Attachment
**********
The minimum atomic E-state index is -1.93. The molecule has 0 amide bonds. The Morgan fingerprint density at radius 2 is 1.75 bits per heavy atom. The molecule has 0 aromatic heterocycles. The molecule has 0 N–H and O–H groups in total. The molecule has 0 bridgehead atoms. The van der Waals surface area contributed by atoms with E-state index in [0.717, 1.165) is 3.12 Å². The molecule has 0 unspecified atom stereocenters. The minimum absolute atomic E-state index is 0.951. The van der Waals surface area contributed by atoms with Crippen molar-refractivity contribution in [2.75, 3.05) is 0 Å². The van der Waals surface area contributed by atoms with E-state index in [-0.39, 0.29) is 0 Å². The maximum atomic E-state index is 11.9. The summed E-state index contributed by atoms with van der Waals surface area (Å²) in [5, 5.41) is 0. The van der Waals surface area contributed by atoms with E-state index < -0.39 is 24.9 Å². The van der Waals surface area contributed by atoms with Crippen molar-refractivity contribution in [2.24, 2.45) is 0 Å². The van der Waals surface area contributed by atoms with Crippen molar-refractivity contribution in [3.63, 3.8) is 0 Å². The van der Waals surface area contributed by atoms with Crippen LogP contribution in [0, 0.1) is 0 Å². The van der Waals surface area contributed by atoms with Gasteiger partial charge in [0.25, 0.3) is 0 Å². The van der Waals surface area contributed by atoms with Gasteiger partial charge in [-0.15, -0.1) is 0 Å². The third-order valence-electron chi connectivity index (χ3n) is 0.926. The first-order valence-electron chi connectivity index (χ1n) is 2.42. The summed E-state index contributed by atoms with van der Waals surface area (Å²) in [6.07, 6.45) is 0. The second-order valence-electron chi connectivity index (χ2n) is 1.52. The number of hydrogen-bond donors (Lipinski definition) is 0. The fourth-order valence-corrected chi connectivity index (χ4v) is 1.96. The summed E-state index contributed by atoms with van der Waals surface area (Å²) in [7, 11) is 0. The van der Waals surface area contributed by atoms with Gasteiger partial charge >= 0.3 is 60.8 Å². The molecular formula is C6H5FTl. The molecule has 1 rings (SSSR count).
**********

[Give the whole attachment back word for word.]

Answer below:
The minimum atomic E-state index is -1.93. The molecule has 0 amide bonds. The Morgan fingerprint density at radius 2 is 1.75 bits per heavy atom. The molecule has 0 aromatic heterocycles. The molecule has 0 N–H and O–H groups in total. The molecule has 0 bridgehead atoms. The van der Waals surface area contributed by atoms with E-state index in [0.717, 1.165) is 3.12 Å². The molecule has 0 unspecified atom stereocenters. The minimum absolute atomic E-state index is 0.951. The van der Waals surface area contributed by atoms with Crippen molar-refractivity contribution in [2.75, 3.05) is 0 Å². The van der Waals surface area contributed by atoms with E-state index in [-0.39, 0.29) is 0 Å². The maximum atomic E-state index is 11.9. The summed E-state index contributed by atoms with van der Waals surface area (Å²) in [5, 5.41) is 0. The van der Waals surface area contributed by atoms with E-state index < -0.39 is 24.9 Å². The van der Waals surface area contributed by atoms with Crippen molar-refractivity contribution in [2.24, 2.45) is 0 Å². The van der Waals surface area contributed by atoms with Crippen molar-refractivity contribution in [3.63, 3.8) is 0 Å². The van der Waals surface area contributed by atoms with Crippen LogP contribution in [0, 0.1) is 0 Å². The van der Waals surface area contributed by atoms with Gasteiger partial charge in [0.25, 0.3) is 0 Å². The van der Waals surface area contributed by atoms with Gasteiger partial charge in [-0.15, -0.1) is 0 Å². The third-order valence-electron chi connectivity index (χ3n) is 0.926. The first-order valence-electron chi connectivity index (χ1n) is 2.42. The summed E-state index contributed by atoms with van der Waals surface area (Å²) in [6.07, 6.45) is 0. The second-order valence-electron chi connectivity index (χ2n) is 1.52. The number of hydrogen-bond donors (Lipinski definition) is 0. The fourth-order valence-corrected chi connectivity index (χ4v) is 1.96. The summed E-state index contributed by atoms with van der Waals surface area (Å²) in [7, 11) is 0. The van der Waals surface area contributed by atoms with Gasteiger partial charge >= 0.3 is 60.8 Å². The molecular formula is C6H5FTl. The molecule has 1 rings (SSSR count).